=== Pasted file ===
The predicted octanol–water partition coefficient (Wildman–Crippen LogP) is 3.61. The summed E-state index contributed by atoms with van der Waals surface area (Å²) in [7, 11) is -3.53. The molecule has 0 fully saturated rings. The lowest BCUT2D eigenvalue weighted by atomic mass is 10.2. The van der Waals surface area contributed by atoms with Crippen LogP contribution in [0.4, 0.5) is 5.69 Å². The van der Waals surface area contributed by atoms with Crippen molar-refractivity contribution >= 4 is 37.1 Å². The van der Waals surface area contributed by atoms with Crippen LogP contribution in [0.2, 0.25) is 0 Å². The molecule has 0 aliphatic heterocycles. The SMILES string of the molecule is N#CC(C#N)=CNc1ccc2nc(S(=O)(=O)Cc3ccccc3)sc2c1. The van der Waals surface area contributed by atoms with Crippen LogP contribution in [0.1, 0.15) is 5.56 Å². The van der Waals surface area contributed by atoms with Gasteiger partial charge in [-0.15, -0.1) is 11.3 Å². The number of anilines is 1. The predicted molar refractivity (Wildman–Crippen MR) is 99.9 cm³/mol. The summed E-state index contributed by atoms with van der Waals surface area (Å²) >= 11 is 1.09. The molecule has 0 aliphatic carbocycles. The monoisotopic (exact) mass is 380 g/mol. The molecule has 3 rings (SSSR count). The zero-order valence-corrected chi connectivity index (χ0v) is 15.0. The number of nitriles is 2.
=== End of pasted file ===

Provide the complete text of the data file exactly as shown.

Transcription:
The predicted octanol–water partition coefficient (Wildman–Crippen LogP) is 3.61. The summed E-state index contributed by atoms with van der Waals surface area (Å²) in [7, 11) is -3.53. The molecule has 0 fully saturated rings. The lowest BCUT2D eigenvalue weighted by atomic mass is 10.2. The van der Waals surface area contributed by atoms with Crippen LogP contribution in [0.4, 0.5) is 5.69 Å². The van der Waals surface area contributed by atoms with Crippen molar-refractivity contribution >= 4 is 37.1 Å². The van der Waals surface area contributed by atoms with Crippen LogP contribution in [0.2, 0.25) is 0 Å². The molecule has 0 aliphatic heterocycles. The SMILES string of the molecule is N#CC(C#N)=CNc1ccc2nc(S(=O)(=O)Cc3ccccc3)sc2c1. The van der Waals surface area contributed by atoms with Crippen LogP contribution in [0.1, 0.15) is 5.56 Å². The van der Waals surface area contributed by atoms with Gasteiger partial charge in [-0.15, -0.1) is 11.3 Å². The number of anilines is 1. The predicted molar refractivity (Wildman–Crippen MR) is 99.9 cm³/mol. The summed E-state index contributed by atoms with van der Waals surface area (Å²) >= 11 is 1.09. The molecule has 0 aliphatic carbocycles. The monoisotopic (exact) mass is 380 g/mol. The molecule has 3 rings (SSSR count). The zero-order valence-corrected chi connectivity index (χ0v) is 15.0. The number of nitriles is 2.